No, Latin is not dead. It’s not that your teachers deliberately lied to you – they simply repeated a widely circulated claim they’d also heard somewhere. Today, the idea that Latin is dead is considered common knowledge. But it’s not accurate. To understand why, we need to quickly review the history of Latin and ask what makes a language dead in the first place.
So, what is a dead language? It depends on who you ask. Many think that a language is dead when nobody speaks it. According to this definition, Latin is as alive as Tom Sawyer watching his own funeral. Ever since Latin came into existence, there have been people who can speak it. This is true even today.
Somebody recently said to me (in English), “Latin is cool and all, but nobody speaks in Latin today.”
“Not only do people speak it,” I replied, “but people can speak it well enough to host podcasts in Latin. And that number is growing.” My interlocutor then let slip a word I won’t type out here – suffice it to say that he was shocked by this revelation. Yes, people do speak Latin, and they most certainly write it. There’s even a growing number of Latin novellas.
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Some will respond by saying, “Well sure, folks speak Latin, but Latin is dead because no new words are being introduced to the language. It’s merely academic.” This isn’t true either, as the existence of Neo-Latin dictionaries clearly indicates. Latin speakers can talk about all sorts of modern things: spaceships (astronaves), astronauts (astronautae or cosmonautae), rifles (sclopeta), the internet (interrete), and on and on.
There are, of course, more sophisticated ways of believing that Latin is dead. Following the discipline of linguistics, some believe that Latin is a dead language because there is no longer a community of native Latin speakers – in other words, you won’t find neighborhoods where families speak Latin in the home and children learn it as their mother tongue. While this sounds straightforward enough, it’s somewhat misleading.
It’s true that there are no native Latin speakers today – although it’s worth noting that Latin is still the official language of Vatican City. Still, no children are born and raised speaking Latin there. And nowhere in Italy will you find a community where people speak Latin as their primary language and use it in everyday life. So there’s some merit to the native speaker argument. However, if we follow this line of thinking, we run into problems. The same was true during the Medieval, Renaissance, and Early Modern periods in Europe: There wasn’t a single community using Latin in ordinary speech. According to the linguists’ definition, Latin would have been dead in those eras, too.
But how could this be? Can we really say that Latin was dead when it was the international tongue of literature, philosophy, theology, and law? Even well into the Early Modern period, some of the greatest Latin authors of all time were composing Latin-language masterpieces, authors like Erasmus, Melanchthon, Thomas More, and Rafael Landivar. Far from being dead, Latin was the most important language in the world – not unlike English today in terms of status and reach.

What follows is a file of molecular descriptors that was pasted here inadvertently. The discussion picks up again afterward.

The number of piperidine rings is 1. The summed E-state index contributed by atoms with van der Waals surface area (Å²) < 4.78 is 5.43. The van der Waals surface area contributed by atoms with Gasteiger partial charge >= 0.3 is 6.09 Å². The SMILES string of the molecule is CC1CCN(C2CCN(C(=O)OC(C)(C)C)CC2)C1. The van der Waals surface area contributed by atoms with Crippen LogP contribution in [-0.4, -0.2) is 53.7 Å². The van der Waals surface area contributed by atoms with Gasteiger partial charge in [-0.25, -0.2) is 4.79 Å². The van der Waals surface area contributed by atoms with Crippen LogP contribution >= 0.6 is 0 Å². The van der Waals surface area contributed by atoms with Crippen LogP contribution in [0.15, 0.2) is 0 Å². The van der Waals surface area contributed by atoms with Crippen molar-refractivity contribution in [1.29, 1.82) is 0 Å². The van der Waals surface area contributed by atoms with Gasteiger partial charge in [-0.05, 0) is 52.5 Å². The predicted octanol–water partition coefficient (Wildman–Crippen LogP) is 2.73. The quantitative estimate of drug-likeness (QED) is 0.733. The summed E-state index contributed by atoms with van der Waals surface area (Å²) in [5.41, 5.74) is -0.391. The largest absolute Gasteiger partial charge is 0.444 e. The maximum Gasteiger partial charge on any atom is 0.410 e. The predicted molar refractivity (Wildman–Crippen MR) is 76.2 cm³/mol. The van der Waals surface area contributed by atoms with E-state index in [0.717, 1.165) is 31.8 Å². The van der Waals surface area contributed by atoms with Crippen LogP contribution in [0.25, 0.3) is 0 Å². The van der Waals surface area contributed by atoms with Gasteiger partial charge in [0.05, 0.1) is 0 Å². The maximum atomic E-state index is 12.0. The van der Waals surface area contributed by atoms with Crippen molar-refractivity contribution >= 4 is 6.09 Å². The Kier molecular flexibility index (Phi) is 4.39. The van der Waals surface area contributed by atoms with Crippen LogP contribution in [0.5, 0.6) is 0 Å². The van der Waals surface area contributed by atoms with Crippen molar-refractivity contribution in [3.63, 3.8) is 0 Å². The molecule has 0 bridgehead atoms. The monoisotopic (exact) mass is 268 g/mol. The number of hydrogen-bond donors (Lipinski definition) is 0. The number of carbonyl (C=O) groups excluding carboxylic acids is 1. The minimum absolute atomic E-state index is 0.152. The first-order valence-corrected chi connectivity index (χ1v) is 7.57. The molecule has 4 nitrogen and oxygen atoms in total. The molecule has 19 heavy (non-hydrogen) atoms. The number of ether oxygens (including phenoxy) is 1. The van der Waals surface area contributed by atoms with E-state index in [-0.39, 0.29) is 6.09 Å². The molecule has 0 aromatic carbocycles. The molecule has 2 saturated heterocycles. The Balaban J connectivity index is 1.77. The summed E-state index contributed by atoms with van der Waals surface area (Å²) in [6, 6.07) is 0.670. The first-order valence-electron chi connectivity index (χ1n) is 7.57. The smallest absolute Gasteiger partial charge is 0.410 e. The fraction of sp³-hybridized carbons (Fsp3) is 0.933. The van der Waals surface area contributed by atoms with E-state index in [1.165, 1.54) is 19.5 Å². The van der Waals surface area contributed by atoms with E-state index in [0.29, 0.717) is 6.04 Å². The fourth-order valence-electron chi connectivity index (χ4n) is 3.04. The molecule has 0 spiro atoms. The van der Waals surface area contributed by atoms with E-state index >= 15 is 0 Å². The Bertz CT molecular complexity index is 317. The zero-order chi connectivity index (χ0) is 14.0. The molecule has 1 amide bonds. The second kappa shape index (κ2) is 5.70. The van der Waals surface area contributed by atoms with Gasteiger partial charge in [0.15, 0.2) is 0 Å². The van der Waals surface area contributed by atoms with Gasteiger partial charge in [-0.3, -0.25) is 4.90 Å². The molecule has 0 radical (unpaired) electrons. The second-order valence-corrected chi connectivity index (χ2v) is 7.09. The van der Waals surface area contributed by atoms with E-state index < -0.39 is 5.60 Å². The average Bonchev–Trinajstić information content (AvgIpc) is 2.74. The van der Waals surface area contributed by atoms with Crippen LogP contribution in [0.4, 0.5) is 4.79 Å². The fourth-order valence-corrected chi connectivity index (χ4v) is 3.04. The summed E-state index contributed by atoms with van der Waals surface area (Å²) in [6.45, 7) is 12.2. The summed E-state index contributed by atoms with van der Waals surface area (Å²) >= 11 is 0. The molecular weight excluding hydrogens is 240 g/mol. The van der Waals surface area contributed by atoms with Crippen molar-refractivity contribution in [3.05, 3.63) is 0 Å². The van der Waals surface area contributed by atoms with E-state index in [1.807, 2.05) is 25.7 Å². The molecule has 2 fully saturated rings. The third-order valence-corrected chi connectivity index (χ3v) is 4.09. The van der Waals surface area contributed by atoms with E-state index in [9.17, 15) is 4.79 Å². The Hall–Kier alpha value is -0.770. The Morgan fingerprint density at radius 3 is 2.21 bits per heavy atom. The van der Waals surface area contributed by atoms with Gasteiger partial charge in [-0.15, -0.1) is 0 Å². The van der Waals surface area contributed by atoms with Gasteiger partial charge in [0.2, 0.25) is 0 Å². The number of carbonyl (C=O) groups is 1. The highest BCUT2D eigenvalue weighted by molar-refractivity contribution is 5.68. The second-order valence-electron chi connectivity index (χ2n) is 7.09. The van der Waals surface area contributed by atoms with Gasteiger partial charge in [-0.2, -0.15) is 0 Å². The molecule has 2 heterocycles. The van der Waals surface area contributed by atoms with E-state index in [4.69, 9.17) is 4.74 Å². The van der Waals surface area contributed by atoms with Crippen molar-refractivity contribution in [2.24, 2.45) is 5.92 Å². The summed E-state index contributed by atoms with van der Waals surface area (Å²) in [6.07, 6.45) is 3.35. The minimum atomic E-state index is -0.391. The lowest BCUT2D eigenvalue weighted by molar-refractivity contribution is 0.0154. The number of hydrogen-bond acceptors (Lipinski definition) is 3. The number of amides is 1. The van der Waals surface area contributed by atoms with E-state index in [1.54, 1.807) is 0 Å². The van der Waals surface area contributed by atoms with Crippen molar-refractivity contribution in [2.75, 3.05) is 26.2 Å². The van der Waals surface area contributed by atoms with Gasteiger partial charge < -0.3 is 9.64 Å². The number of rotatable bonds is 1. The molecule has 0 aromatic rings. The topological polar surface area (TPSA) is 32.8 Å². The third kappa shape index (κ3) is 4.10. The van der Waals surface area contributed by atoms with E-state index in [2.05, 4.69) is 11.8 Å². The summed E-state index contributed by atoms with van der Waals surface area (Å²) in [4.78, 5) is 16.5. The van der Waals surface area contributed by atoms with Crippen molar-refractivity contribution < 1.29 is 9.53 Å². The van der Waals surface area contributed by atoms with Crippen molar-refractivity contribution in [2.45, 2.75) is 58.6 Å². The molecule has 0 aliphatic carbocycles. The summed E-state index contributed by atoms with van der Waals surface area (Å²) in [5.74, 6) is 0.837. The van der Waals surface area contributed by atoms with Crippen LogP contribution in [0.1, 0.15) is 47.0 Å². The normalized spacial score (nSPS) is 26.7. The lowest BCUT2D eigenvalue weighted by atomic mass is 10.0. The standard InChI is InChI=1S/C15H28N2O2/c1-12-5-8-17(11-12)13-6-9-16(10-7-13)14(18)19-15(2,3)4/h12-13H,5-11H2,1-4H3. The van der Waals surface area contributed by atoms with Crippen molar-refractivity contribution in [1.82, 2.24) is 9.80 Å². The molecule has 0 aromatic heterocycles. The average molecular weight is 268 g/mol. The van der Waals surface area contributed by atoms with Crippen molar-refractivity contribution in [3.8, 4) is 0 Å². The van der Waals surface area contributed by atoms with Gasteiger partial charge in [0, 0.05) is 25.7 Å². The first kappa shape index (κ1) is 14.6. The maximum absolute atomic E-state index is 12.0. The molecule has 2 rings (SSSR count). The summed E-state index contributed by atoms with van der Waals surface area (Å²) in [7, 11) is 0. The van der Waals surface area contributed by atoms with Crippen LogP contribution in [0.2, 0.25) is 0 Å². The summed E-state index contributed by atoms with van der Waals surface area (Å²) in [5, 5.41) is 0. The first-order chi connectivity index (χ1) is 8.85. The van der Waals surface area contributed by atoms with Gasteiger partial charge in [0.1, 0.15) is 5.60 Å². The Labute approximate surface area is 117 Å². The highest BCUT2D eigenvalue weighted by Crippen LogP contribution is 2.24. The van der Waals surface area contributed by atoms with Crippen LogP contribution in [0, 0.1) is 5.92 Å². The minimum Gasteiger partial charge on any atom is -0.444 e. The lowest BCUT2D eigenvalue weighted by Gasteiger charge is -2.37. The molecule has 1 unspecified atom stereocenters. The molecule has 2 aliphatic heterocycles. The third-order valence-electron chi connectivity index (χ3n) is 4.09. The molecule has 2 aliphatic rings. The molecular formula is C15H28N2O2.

The term “dead language” does have an application in linguistics: It’s used to describe a tongue that has no more native speakers, isn’t passed on to the next generation, and consequently disappears. According to the Linguistic Society of America:
Many other languages are no longer being learned by new generations of children or by new adult speakers; these languages will become extinct when their last speaker dies. In fact, dozens of languages today have only one native speaker still living, and that person’s death will mean the extinction of the language: It will no longer be spoken, or known, by anyone.
This is a real phenomenon. It happened with Laua, a Papuan language whose last native speaker died in 1987. Laua is now extinct. The last native speaker of Tepecano, an indigenous language in Mexico, died in 1980. Tepecano is now extinct. However, this didn’t happen with Latin. Arguably, the last member of a community of native Latin speakers died in the 7th century – yet Latin clearly lived on.
While linguists acknowledge this, they seem confused about its implications. The same post by the Linguistic Society of America acknowledges that Latin didn’t follow this trajectory to the grave, yet they persist in categorizing Latin as dead. Why? Because Latin, they claim, is no longer spoken in the form we find in ancient writings. In this case, linguists and laypersons alike are wrong, and wrong for the same reason: People still speak Latin, and they do so in a way that Cicero or Augustine would have understood.
I’m not contending that the category “dead language” is useless. It captures a real phenomenon in human history. Languages do die – Latin just isn’t one of them.
Jonathan Roberts is the Director of the Ancient Language Institute. He has taught Latin to hundreds of students ranging from middle schoolers to university professors.
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